Scanadu is in the running for an X Prize in life sciences. If it wins (in 2015), the company gets a $10 million award—a fraction of what De Brouwer estimates it will take to make his vision a reality. But it’s not about the cash or the prize or the business, he says. “In everything I did, I never thought I would make money. When my heart is there and passion, most of the time it works.”

He may be tilting at windmills, or on the brink of completely upending the entire way we handle our health. It doesn’t matter to De Brouwer, who says he’s all in, regardless of the outcome. His years of experience have taught him he’s just getting started with Scanadu and in fact has reached that exhilarating place where he’s “got his back against the wall investing everything I have and more,” a sweet spot he believes is part of the natural evolution of career change and a key ingredient for success.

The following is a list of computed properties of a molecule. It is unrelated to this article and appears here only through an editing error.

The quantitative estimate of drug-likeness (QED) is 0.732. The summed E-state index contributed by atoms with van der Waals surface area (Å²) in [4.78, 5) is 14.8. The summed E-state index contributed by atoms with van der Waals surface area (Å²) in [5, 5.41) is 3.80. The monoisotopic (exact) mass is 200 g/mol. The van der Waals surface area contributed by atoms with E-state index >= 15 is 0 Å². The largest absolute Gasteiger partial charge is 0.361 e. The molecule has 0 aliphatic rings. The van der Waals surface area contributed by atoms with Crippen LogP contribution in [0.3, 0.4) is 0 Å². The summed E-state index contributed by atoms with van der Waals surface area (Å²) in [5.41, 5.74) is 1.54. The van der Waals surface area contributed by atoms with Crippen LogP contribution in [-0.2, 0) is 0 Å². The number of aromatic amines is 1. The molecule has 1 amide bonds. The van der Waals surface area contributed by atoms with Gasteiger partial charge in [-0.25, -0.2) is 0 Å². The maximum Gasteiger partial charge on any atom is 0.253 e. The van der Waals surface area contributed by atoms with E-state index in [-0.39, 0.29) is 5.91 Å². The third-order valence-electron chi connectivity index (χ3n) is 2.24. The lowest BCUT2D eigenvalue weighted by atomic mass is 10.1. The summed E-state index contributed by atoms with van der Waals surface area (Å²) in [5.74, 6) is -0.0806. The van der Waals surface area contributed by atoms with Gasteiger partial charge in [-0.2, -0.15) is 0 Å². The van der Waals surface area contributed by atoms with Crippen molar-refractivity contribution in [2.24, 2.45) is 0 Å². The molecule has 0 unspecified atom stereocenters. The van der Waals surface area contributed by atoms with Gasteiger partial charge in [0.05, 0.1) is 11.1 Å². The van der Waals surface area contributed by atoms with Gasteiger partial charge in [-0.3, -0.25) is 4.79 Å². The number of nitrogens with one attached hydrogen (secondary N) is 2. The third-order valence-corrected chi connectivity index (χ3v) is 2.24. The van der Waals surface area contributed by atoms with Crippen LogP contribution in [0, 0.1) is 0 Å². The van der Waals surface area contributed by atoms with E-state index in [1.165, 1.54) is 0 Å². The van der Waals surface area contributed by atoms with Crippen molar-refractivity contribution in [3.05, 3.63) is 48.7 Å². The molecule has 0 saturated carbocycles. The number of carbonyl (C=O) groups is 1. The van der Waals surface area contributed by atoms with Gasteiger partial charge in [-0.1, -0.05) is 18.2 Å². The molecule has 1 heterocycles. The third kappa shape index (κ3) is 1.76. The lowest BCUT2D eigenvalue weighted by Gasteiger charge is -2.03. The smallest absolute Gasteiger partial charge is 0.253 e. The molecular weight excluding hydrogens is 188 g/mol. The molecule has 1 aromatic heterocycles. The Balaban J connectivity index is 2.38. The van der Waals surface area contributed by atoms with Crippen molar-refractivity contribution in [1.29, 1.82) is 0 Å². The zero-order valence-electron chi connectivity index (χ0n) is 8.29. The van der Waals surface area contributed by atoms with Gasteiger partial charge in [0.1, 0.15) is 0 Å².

If Scanadu doesn’t actually turn the health care industry upside down? Says De Brouwer: “There are no guarantees. If you want a guarantee, buy a vacuum cleaner.”

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6 Comments

  • Jack Brooks

    Injuries are common these days as well the health care is also spreading its branches. But people are more interested in having a smartphone as these will help us in locating our personal doctor immediately rather using the age old process. This can be helpful in severe bad brain injuries.